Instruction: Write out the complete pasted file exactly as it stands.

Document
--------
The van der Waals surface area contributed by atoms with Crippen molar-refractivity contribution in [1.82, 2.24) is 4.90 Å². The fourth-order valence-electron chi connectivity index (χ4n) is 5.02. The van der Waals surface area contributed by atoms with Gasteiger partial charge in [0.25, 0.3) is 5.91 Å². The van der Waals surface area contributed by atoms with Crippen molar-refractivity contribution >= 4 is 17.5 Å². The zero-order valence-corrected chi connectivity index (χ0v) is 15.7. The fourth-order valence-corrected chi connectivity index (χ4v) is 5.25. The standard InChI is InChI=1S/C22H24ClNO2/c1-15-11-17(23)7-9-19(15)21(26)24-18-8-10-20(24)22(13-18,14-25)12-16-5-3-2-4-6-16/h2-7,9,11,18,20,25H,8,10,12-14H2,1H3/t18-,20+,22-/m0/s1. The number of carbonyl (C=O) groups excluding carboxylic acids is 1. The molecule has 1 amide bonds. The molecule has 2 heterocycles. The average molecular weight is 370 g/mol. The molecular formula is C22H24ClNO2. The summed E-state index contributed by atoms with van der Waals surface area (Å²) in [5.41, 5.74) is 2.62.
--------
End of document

The van der Waals surface area contributed by atoms with Crippen molar-refractivity contribution in [1.82, 2.24) is 4.90 Å². The fourth-order valence-electron chi connectivity index (χ4n) is 5.02. The van der Waals surface area contributed by atoms with Gasteiger partial charge in [0.25, 0.3) is 5.91 Å². The van der Waals surface area contributed by atoms with Crippen molar-refractivity contribution >= 4 is 17.5 Å². The zero-order valence-corrected chi connectivity index (χ0v) is 15.7. The fourth-order valence-corrected chi connectivity index (χ4v) is 5.25. The standard InChI is InChI=1S/C22H24ClNO2/c1-15-11-17(23)7-9-19(15)21(26)24-18-8-10-20(24)22(13-18,14-25)12-16-5-3-2-4-6-16/h2-7,9,11,18,20,25H,8,10,12-14H2,1H3/t18-,20+,22-/m0/s1. The number of carbonyl (C=O) groups excluding carboxylic acids is 1. The molecule has 1 amide bonds. The molecule has 2 heterocycles. The average molecular weight is 370 g/mol. The molecular formula is C22H24ClNO2. The summed E-state index contributed by atoms with van der Waals surface area (Å²) in [5.41, 5.74) is 2.62.